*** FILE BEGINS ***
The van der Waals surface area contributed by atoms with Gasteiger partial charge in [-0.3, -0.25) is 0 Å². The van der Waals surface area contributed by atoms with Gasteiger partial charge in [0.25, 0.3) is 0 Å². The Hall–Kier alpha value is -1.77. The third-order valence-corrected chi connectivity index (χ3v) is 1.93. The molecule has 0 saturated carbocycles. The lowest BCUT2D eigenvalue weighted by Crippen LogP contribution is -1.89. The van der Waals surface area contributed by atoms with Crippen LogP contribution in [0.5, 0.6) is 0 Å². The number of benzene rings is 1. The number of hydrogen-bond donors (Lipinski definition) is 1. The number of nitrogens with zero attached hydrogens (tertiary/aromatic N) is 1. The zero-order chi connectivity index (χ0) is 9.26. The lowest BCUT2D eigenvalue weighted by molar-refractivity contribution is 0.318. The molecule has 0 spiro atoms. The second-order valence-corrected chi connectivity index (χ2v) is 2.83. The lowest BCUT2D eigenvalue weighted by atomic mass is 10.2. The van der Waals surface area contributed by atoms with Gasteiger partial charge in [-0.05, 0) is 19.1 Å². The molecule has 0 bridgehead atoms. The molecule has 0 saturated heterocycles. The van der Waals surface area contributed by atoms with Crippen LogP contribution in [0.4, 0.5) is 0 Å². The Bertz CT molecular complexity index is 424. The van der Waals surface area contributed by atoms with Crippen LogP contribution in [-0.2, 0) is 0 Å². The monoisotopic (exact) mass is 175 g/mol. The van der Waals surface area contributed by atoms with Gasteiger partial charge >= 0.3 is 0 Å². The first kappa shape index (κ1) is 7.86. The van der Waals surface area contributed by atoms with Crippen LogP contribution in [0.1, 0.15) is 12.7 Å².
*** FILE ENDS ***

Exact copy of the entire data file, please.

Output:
The van der Waals surface area contributed by atoms with Gasteiger partial charge in [-0.3, -0.25) is 0 Å². The van der Waals surface area contributed by atoms with Gasteiger partial charge in [0.25, 0.3) is 0 Å². The Hall–Kier alpha value is -1.77. The third-order valence-corrected chi connectivity index (χ3v) is 1.93. The molecule has 0 saturated carbocycles. The lowest BCUT2D eigenvalue weighted by Crippen LogP contribution is -1.89. The van der Waals surface area contributed by atoms with Crippen LogP contribution in [0.5, 0.6) is 0 Å². The number of benzene rings is 1. The number of hydrogen-bond donors (Lipinski definition) is 1. The number of nitrogens with zero attached hydrogens (tertiary/aromatic N) is 1. The zero-order chi connectivity index (χ0) is 9.26. The lowest BCUT2D eigenvalue weighted by molar-refractivity contribution is 0.318. The molecule has 0 spiro atoms. The second-order valence-corrected chi connectivity index (χ2v) is 2.83. The lowest BCUT2D eigenvalue weighted by atomic mass is 10.2. The van der Waals surface area contributed by atoms with Gasteiger partial charge in [-0.05, 0) is 19.1 Å². The molecule has 0 bridgehead atoms. The molecule has 0 saturated heterocycles. The van der Waals surface area contributed by atoms with Crippen LogP contribution in [0.4, 0.5) is 0 Å². The Bertz CT molecular complexity index is 424. The van der Waals surface area contributed by atoms with Crippen LogP contribution in [-0.2, 0) is 0 Å². The monoisotopic (exact) mass is 175 g/mol. The van der Waals surface area contributed by atoms with Gasteiger partial charge >= 0.3 is 0 Å². The first kappa shape index (κ1) is 7.86. The van der Waals surface area contributed by atoms with Crippen LogP contribution in [0.1, 0.15) is 12.7 Å².